This gives me a place to practice writing about my and others art works.

Regular monthly meetings and critiques with artists keep up an on-going conversation and studio support system. We discuss our progress, our references and meet to see new work at contemporary art galleries, museums and performance spaces. These meetings and activities are both part of the studio process and of self-care inspiring and nourishing.

Most days in the studio I take a self-portrait. After graduate school, I had a moment of paralyzing terror where, without deadlines or advisors, I was afraid to make anything. The best advice was to just get into the studio and just make something, anything, without worrying about whether it would be artwork. I had to break the paralyzing fear- so I went back to a theme featured in a few of my works where I wear an object on my head as a headdress. I went in to the studio and grabbed a bunch of random objects: a bag covered in sequins, a curtain, and feathers and took some self portraits with them on my head. I laughed the whole time and wasn't sure where I was going. I then doubled and mirrored the images in editing software. Through that process, I was able to relax, not take myself so seriously and created a new studio practice that I use when I'm stuck or need a break. I make it a rule to have fun in the studio!

I have boxes of “costumes” in my studio- clothes from thrift shops, garage sales and friends that are unique. I put these on to find the different personalties they may represent and use these in my photographic set-ups. Often I strip down and remove all the costumes and props to explore the essence of a movement or idea, then add back sculptural elements as needed. I create objects as they are needed for a work of art or project. I will test out a movement and record it on video and play it back to see how it translates. There is a lot of testing and playing with materials. The best works comes out of this non-directive, no-pressure playtime.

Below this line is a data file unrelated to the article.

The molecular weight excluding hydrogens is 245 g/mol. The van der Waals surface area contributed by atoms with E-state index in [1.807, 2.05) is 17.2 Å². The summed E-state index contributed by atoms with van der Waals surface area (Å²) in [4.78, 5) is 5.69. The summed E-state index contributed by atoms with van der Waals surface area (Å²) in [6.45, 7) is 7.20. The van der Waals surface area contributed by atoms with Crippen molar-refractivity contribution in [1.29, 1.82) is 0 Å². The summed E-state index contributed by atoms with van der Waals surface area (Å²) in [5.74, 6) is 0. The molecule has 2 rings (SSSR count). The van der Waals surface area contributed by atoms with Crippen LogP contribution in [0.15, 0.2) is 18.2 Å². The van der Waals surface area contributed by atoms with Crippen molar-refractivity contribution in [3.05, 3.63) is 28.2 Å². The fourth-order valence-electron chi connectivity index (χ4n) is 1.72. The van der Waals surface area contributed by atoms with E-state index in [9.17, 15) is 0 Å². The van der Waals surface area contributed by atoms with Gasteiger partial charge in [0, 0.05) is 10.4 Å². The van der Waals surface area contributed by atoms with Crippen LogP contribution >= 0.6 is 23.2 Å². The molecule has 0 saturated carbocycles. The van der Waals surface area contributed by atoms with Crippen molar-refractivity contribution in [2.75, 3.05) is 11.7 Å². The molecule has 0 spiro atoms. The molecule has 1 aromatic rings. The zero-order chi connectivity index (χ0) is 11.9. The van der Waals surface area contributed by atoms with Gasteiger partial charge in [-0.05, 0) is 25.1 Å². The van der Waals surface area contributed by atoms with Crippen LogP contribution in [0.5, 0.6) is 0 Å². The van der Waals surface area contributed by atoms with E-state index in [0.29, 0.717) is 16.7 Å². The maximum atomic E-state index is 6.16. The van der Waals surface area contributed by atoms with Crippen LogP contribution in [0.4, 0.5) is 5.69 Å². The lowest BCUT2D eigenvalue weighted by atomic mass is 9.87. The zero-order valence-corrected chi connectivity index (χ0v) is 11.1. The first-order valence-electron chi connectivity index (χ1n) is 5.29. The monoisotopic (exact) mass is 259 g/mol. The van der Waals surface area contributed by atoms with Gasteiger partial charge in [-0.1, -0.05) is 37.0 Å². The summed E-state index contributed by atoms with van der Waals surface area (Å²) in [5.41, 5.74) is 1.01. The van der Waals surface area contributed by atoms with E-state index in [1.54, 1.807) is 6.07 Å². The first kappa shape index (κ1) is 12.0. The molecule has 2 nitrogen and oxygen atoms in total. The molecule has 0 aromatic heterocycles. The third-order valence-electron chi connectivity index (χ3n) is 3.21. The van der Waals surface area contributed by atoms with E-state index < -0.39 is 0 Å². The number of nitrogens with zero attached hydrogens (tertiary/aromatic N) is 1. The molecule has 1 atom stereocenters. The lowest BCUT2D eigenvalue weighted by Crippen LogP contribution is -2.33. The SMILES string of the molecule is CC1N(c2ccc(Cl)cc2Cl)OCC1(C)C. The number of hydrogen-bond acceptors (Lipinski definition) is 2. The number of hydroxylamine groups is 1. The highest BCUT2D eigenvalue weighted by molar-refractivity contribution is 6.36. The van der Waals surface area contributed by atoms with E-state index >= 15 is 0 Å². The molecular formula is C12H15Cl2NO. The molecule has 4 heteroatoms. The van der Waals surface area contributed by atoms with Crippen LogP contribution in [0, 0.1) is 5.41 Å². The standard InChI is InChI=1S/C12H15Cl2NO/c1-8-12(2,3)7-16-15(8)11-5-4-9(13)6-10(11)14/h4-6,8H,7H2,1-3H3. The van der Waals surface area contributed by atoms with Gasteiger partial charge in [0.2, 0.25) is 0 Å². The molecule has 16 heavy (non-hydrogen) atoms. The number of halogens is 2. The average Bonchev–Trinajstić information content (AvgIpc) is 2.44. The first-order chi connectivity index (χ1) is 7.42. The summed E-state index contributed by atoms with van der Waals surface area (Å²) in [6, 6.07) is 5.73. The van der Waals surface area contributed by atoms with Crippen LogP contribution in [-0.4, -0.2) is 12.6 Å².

Found objects in the attic: Wooden door , 2018, Full color Digital photograph, 20" x 24”

Found objects in the attic: Wooden door, 2018, Full color Digital photograph, 20" x 24”


Have you come up against specific challenges as an artist and mother? What were they and how have you navigated these challenges?

As a young mother and as the first to marry and have children in our friend group, I had no other peers to look to regarding work/life balance. 

I was able to find a network of holistic minded parents,, many who were creatives, when we moved to a progressive town and this supportive environment allowed me to be comfortable in my choices and to be myself- a unique woman, an artist, a creative holistic minded mother. 

What is the best piece of advice you have been given?

When the kids were babies I tried to fit in small moments to draw. As they grew to toddlers and preschool age I would set up paper next to me so the children and I could work side by side. Inevitably the kids would migrate over to my space and sometimes draw on top of my work. for a time with two small children i gave up trying to have time to create work on my own and all the painting, drawings and collages were collaborative endeavors with the children. One day my husband came home and said, "you know the children don’t always have to “collaborate” with you. They are old enough to understand that mommy is an artist and is working on her own projects”. I was surprised to hear him make this statement, but understood that he was telling me to give myself permission to be an independent artist again. We worked out some time for me to work on my own when he was around to play with the kids and explain that they were not going to collaborate with mommy.